Basic description: This relatively young, largely independent group holds a mix of conservative and liberal views. And while more lean toward the Republican Party than the Democratic Party, Young Outsiders express unfavorable opinions of both major parties. They are skeptical of activist government; a substantial majority views government as wasteful and inefficient. Yet they diverge from the two conservative typology groups – Steadfast Conservatives and Business Conservatives – in their strong support for the environment and many liberal social policies.

Defining values: A large majority ofYoung Outsiders (81%) think “poor people today have it easy because they can get government benefits without doing anything in return.” That is among the highest share of any typology group. Two-thirds (66%) say government is doing too much to solve problems, while only about half as many (32%) want it to do more. Yet most Young Outsiders favor government action to protect the environment; 68% say stricter environmental laws are worth the cost. Majorities of Young Outsiders favor same-sex marriage (68%) and legalizing marijuana (67%), while 58% say abortion should be legal in all or most cases. However, they also are strong supporters of gun rights. About six-in-ten (63%) say it is more important to protect the right of Americans to own guns while just 35% think it is more important to control gun ownership.

Political attitudes: In this fall’s midterms, Young Outsiders favor the Republican in their district by 53% to 33%. Yet they are not deeply engaged in politics. Only 42% say they follow what’s going on in politics and government most of the time, and just 30% know that Democrats have a majority in the Senate and that Republicans control the House. Young Outsiders have divided views of many political figures; no leading Republican is viewed more positively than negatively.

Who they are: Young Outsiders are one of the youngest typology groups; 30% are under 30 and most are under 50. About three-quarters (73%) are non-Hispanic whites, and about as many are male (48%) as female (52%). They are relatively secure financially, for their age profile, and most (63%) say “paying the bills is generally not a problem.”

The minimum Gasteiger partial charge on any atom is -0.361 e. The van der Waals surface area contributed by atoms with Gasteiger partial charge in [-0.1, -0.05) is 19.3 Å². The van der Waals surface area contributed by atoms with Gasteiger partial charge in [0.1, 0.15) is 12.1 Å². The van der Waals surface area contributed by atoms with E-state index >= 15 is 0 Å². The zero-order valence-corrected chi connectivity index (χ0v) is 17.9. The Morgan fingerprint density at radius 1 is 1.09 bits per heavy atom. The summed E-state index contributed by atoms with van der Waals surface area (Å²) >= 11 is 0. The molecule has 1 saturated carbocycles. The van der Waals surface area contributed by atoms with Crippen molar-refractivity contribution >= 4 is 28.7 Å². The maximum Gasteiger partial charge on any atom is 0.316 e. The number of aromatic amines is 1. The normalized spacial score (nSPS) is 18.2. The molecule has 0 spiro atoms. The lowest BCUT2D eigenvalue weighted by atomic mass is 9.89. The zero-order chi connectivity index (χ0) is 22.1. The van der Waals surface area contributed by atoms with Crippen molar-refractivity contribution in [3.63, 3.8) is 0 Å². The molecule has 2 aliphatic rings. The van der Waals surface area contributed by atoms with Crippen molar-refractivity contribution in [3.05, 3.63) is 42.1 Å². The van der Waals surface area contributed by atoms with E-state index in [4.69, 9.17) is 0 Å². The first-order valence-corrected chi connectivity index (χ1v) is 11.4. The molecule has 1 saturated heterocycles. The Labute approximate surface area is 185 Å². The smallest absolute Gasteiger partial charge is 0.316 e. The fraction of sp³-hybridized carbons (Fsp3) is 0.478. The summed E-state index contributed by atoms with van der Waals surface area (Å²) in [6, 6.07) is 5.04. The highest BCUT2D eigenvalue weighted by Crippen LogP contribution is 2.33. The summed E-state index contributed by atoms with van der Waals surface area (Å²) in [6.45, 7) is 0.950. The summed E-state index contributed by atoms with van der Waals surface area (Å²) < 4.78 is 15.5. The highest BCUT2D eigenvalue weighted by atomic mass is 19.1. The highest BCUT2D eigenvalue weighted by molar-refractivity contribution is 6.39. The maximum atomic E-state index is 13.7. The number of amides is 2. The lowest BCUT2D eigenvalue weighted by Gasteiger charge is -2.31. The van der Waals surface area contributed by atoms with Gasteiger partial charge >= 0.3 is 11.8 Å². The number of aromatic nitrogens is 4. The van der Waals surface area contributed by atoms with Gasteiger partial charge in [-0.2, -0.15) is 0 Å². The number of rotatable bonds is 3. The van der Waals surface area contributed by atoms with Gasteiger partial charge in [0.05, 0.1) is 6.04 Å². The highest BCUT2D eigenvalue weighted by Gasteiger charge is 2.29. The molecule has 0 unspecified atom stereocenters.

Lifestyle notes: Young Outsiders are detached from religion as well as politics. Just 25% say they attend religious services at least weekly. Most Young Outsiders say it is important to live in a community with high quality public schools and where they can live near extended family. Relatively few place priority on living near people who share their religious faith (23%) or political views (18%).

Key Beliefs of Young Outsiders

Hard-Pressed Skeptics

13% OF ADULT POPULATION, 13% OF REGISTERED VOTERS, 9% OF VERY ENGAGED

Basic description: Deeply financially-stressed and distrustful of government, Hard-Pressed Skeptics lean toward the Democratic Party but have reservations about both political parties. They want government to do more to solve problems, but have doubts about its efficiency. Hard-Pressed Skeptics are dissatisfied with conditions in the country and their communities. They are among the most cynical about the ability of individuals to improve their lot through hard work. These attitudes may reflect their distressed financial conditions: Hard-Pressed Skeptics have the lowest family incomes of any of the typology groups.

Defining values: Seven-in-ten (71%) Hard-Pressed Skeptics say the poor have hard lives because government benefits don’t go far enough to help them live decently. Despite their strong support for a government safety net, however, most take a dim view of government performance. Fully 72% say government is wasteful and inefficient, far higher than any other Democratic-leaning group. Their opinions about business and Wall Street are equally negative. More generally, 74% think the U.S. economic system favors powerful interests. About eight-in-ten (79%) view immigrants as a burden on the country. They also are wary of U.S. global involvement. An overwhelming 87% of Hard-Pressed Skeptics think the U.S. should pay less attention to overseas problems and concentrate more on problems at home.

Political attitudes: Just 39% of Hard-Pressed Skeptics say they are interested in government and politics, the lowest percentage of any typology group. Fewer than a quarter (23%) are aware of which parties control the House and Senate. In 2012, 62% of registered voters in this group say they voted for Barack Obama. But today, just 44% of Hard-Pressed Skeptics approve of Obama’s job performance. Just 26% have a favorable view of House Minority Leader Nancy Pelosi while 39% view her unfavorably. But Hillary Clinton is popular with Hard-Pressed Skeptics: 62% have a favorable impression of Clinton.